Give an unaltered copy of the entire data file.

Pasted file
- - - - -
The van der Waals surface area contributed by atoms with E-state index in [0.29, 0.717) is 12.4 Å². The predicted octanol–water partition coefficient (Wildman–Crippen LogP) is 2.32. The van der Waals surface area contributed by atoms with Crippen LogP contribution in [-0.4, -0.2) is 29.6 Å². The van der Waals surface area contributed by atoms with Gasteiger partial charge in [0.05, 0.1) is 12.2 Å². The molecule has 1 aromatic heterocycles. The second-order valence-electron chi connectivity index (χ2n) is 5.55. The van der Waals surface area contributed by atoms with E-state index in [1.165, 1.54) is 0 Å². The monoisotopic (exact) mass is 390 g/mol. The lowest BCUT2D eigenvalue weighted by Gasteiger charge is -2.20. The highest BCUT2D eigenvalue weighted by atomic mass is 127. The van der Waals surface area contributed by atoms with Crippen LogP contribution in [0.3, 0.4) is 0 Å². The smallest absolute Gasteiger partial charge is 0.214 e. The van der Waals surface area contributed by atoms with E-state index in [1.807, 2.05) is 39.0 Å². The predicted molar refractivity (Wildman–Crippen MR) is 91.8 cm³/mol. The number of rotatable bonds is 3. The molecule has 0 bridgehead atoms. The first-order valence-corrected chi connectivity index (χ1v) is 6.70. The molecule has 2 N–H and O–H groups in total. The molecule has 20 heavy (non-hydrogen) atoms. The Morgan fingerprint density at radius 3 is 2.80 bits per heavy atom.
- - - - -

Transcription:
The van der Waals surface area contributed by atoms with E-state index in [0.29, 0.717) is 12.4 Å². The predicted octanol–water partition coefficient (Wildman–Crippen LogP) is 2.32. The van der Waals surface area contributed by atoms with Crippen LogP contribution in [-0.4, -0.2) is 29.6 Å². The van der Waals surface area contributed by atoms with Gasteiger partial charge in [0.05, 0.1) is 12.2 Å². The molecule has 1 aromatic heterocycles. The second-order valence-electron chi connectivity index (χ2n) is 5.55. The van der Waals surface area contributed by atoms with E-state index in [1.165, 1.54) is 0 Å². The monoisotopic (exact) mass is 390 g/mol. The lowest BCUT2D eigenvalue weighted by Gasteiger charge is -2.20. The highest BCUT2D eigenvalue weighted by atomic mass is 127. The van der Waals surface area contributed by atoms with Crippen LogP contribution in [0.3, 0.4) is 0 Å². The smallest absolute Gasteiger partial charge is 0.214 e. The van der Waals surface area contributed by atoms with E-state index in [1.807, 2.05) is 39.0 Å². The predicted molar refractivity (Wildman–Crippen MR) is 91.8 cm³/mol. The number of rotatable bonds is 3. The molecule has 0 bridgehead atoms. The first-order valence-corrected chi connectivity index (χ1v) is 6.70. The molecule has 2 N–H and O–H groups in total. The molecule has 20 heavy (non-hydrogen) atoms. The Morgan fingerprint density at radius 3 is 2.80 bits per heavy atom.